Mechanic guilty of endangerment over fatal crash involving defective vehicle

Court told Adam Krupa (43) ‘procured’ a friend to drive SUV despite knowing of its defects

A mechanic has been found guilty of intentionally allowing a dangerously defective vehicle onto a public highway before it was involved in a fatal collision.

A mechanic has been found guilty of intentionally allowing a dangerously defective vehicle onto a public highway before it was involved in a fatal collision.

 

A mechanic has been found guilty of intentionally allowing a dangerously defective vehicle onto a public highway before it was involved in a fatal collision.

Adam Krupa (43), of Aghantragh, Killashee, Co Longford, was charged with endangerment over the crash at Curry, Kenagh on February 5th, 2014, in which Lisa Cullen (29) from Edgeworthstown was fatally injured.

A jury of eight men and three women took around three hours to return a majority guilty verdict at Longford Circuit Criminal Court on Friday.

The court heard that Krupa had agreed to carry out work on the 14-year-old Mitsubishi Crewcab for a local man.

However, the Polish national, who has more than 20 years experience in the trade, engaged another mechanic as he did not have a hoist needed to do the work to prepare the vehicle for its Commercial Vehicle Roadworthiness test.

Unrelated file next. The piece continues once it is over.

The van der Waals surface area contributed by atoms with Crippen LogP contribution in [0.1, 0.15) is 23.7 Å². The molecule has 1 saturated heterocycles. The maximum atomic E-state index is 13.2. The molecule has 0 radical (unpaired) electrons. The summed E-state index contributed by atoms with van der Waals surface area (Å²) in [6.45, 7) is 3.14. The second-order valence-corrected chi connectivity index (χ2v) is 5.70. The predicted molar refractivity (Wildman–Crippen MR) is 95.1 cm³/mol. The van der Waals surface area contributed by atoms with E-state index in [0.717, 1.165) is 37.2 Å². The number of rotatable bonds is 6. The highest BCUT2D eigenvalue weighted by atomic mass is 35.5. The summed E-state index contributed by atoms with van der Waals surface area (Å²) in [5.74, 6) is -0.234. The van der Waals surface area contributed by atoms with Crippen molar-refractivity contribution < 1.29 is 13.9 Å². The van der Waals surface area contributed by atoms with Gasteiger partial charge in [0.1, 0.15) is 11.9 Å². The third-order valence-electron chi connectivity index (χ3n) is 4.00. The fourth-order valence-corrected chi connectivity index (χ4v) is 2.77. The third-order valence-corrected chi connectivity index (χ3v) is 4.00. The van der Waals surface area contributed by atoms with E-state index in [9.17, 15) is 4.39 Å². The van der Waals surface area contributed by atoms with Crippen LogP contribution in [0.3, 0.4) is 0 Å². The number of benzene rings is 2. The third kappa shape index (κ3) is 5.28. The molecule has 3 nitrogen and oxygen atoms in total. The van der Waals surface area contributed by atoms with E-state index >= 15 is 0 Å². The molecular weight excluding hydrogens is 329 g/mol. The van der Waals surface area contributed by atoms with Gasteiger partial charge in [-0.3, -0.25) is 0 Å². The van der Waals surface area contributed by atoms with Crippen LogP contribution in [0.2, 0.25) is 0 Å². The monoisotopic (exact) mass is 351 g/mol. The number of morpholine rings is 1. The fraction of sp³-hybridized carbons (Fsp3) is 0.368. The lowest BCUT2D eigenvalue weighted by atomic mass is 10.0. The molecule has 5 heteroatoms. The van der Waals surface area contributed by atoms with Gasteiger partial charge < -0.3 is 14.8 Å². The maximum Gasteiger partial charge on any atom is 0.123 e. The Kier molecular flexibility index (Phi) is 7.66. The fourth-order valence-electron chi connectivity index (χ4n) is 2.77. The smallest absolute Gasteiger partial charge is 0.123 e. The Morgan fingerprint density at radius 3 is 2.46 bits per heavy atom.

He drew up a list of items that needed to be replaced, including the braking system, the wishbone for its steering and a head gasket. The court heard that Krupa noticed a smell of oil from the vehicle before driving it home and returning it to the other mechanic the next day for the work to be carried out.

Vodka

Judge Eoin Garavan was told that on the day of the crash Krupa was arguing with his wife and consumed a bottle of vodka while the vehicle was being worked on.

After travelling to Longford with his friend Adam Zigal, the pair picked up two other friends including Robert Walliant. They then drove to the pick up the vehicle, which the work was not completed on, and Mr Walliant started driving it in the direction of Ballymahon.

Mr Walliant said he noticed lights from another vehicle around 100m ahead of him on the road, but there was “no response” from the vehicle’s brakes.

In an attempt to slow down, Mr Walliant said he drove on to the hard shoulder but noticed a wall seconds later and then attempted to return to the carriageway. He said there was “no response” from the vehicle’s steering as he tried to do so and he collided head-on with Ms Cullen’s Peugeot 206.

‘Procured’

The prosecution argued that Krupa “procured” Mr Walliant to drive the vehicle back to its owner while knowing of its defects.

Garda Brendan Mee, a vehicle inspector, examined the SUV and found that its braking system was “severely corroded, rusted and weakened” and was leaking fluid. He found no brake fluid in its reservoir channel and found clay in the bearings, which openedup the prospect of the vehicle wandering on the road.

He concluded that it was dangerously defective and should not have been on the road.

Krupa was remanded on bail to appear before the court again in January ahead of the preparation of a probation report. He was ordered to refrain from applying for a passport and to remain in the jurisdiction.